IBM Veteran Suggests PC Doomed; Microsoft Disagrees

Dennis Faas's picture

The PC is 30 years old this month. But IBM, the company that established the system, believes the PC will soon be outdated.

Until 1981, the "personal computer" was simply another term, like microcomputer, for any machine that was small enough and cheap enough that consumers could own one at home rather than it being a purely business tool.

At the time, there were many different architectures for computers, meaning rival models weren't just different in design, but were largely incompatible.

IBM's 5150 machine, however, changed all that. Also known as the IBM Personal Computer, the 5150 became hugely successful, to the point that both software and hardware companies began advertising their products as "IBM PC Compatible."

Eventually, the term "IBM PC Compatible" was simply abbreviated to PC, which is how we refer to such computers today.

Post-PC Era Underway?

But Mark Dean, one of the men who helped designed the 5150, says "I didn't think I'd live long enough to witness its decline. But, while PCs will continue to be much-used devices, they're no longer at the leading edge of computing. They're going the way of the vacuum tube, typewriter, vinyl records, CRT and incandescent light bulbs." (Source:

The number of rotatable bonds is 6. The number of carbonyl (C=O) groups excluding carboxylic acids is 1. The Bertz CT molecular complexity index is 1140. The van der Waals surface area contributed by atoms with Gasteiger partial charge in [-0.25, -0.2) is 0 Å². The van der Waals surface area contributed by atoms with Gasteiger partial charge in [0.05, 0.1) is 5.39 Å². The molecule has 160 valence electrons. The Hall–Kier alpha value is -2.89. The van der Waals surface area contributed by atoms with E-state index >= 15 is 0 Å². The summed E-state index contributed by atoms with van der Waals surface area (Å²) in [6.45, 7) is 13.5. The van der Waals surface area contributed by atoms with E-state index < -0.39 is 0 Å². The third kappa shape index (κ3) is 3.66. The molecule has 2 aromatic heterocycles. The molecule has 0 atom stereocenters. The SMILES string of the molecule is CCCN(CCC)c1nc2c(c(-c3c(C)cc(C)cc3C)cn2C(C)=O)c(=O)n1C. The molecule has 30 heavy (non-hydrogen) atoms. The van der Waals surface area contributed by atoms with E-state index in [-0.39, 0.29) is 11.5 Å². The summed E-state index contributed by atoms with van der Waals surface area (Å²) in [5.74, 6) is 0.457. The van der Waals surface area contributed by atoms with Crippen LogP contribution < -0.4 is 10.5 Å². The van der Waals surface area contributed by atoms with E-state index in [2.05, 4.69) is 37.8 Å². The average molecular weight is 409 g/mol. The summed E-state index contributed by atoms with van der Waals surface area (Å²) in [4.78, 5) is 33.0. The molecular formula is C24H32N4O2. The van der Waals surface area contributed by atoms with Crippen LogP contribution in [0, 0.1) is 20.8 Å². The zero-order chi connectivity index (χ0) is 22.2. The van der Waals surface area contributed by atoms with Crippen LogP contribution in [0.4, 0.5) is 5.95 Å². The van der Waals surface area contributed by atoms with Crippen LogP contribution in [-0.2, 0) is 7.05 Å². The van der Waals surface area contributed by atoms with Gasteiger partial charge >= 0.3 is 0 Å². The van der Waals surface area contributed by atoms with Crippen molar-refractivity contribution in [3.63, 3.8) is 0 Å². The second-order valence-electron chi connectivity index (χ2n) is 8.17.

His argument isn't just that people are starting to use different "computing" devices such as smartphones and tablets, but that the whole concept of computing has changed, with much of the activity taking place on websites and social networks, with the PC simply an access point.

PC Sales Still Strong

Meanwhile, Frank Shaw, a senior executive at Microsoft, has written on the same topic.

Shaw believes it's unfair to use Dean's phrase of the "Post-PC era." He notes that an estimated 400 million PCs will be sold worldwide this year, so a fairer description would be the "PC-plus era."

Shaw also noted that not only is Microsoft now building its own devices such as the Xbox 360, but that Windows runs in numerous non-PC devices from mobile phones to vending machines. (Source:

Whether the PC as we know it will decline -- now, or even years from now -- remains to be seen. Even though many people have portable devices, it still seems hard for many of us to imagine a home without a PC (or at least a Mac).

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